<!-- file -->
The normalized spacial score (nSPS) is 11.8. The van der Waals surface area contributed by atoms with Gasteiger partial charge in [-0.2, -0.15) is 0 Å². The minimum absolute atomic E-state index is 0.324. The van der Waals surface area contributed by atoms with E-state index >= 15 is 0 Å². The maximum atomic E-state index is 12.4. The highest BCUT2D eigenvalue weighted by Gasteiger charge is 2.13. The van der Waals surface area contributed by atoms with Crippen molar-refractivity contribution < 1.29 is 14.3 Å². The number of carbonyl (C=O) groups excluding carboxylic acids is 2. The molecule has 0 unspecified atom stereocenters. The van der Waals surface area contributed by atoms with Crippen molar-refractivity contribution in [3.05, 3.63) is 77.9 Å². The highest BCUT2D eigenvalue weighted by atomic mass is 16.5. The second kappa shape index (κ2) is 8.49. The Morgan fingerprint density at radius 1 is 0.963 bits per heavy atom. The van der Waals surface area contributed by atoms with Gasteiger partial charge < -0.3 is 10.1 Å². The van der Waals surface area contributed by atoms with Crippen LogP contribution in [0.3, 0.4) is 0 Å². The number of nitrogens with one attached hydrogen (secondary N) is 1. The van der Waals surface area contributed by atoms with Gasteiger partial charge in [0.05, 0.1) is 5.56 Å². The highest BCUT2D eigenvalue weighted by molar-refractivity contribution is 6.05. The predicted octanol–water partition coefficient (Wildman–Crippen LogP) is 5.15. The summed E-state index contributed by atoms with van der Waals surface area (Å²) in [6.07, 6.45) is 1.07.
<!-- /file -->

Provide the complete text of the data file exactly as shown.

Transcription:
The normalized spacial score (nSPS) is 11.8. The van der Waals surface area contributed by atoms with Gasteiger partial charge in [-0.2, -0.15) is 0 Å². The minimum absolute atomic E-state index is 0.324. The van der Waals surface area contributed by atoms with E-state index >= 15 is 0 Å². The maximum atomic E-state index is 12.4. The highest BCUT2D eigenvalue weighted by Gasteiger charge is 2.13. The van der Waals surface area contributed by atoms with Crippen molar-refractivity contribution < 1.29 is 14.3 Å². The number of carbonyl (C=O) groups excluding carboxylic acids is 2. The molecule has 0 unspecified atom stereocenters. The van der Waals surface area contributed by atoms with Crippen molar-refractivity contribution in [3.05, 3.63) is 77.9 Å². The highest BCUT2D eigenvalue weighted by atomic mass is 16.5. The second kappa shape index (κ2) is 8.49. The Morgan fingerprint density at radius 1 is 0.963 bits per heavy atom. The van der Waals surface area contributed by atoms with Gasteiger partial charge < -0.3 is 10.1 Å². The van der Waals surface area contributed by atoms with Crippen LogP contribution in [0.3, 0.4) is 0 Å². The number of nitrogens with one attached hydrogen (secondary N) is 1. The van der Waals surface area contributed by atoms with Gasteiger partial charge in [0.05, 0.1) is 5.56 Å². The highest BCUT2D eigenvalue weighted by molar-refractivity contribution is 6.05. The predicted octanol–water partition coefficient (Wildman–Crippen LogP) is 5.15. The summed E-state index contributed by atoms with van der Waals surface area (Å²) in [6.07, 6.45) is 1.07.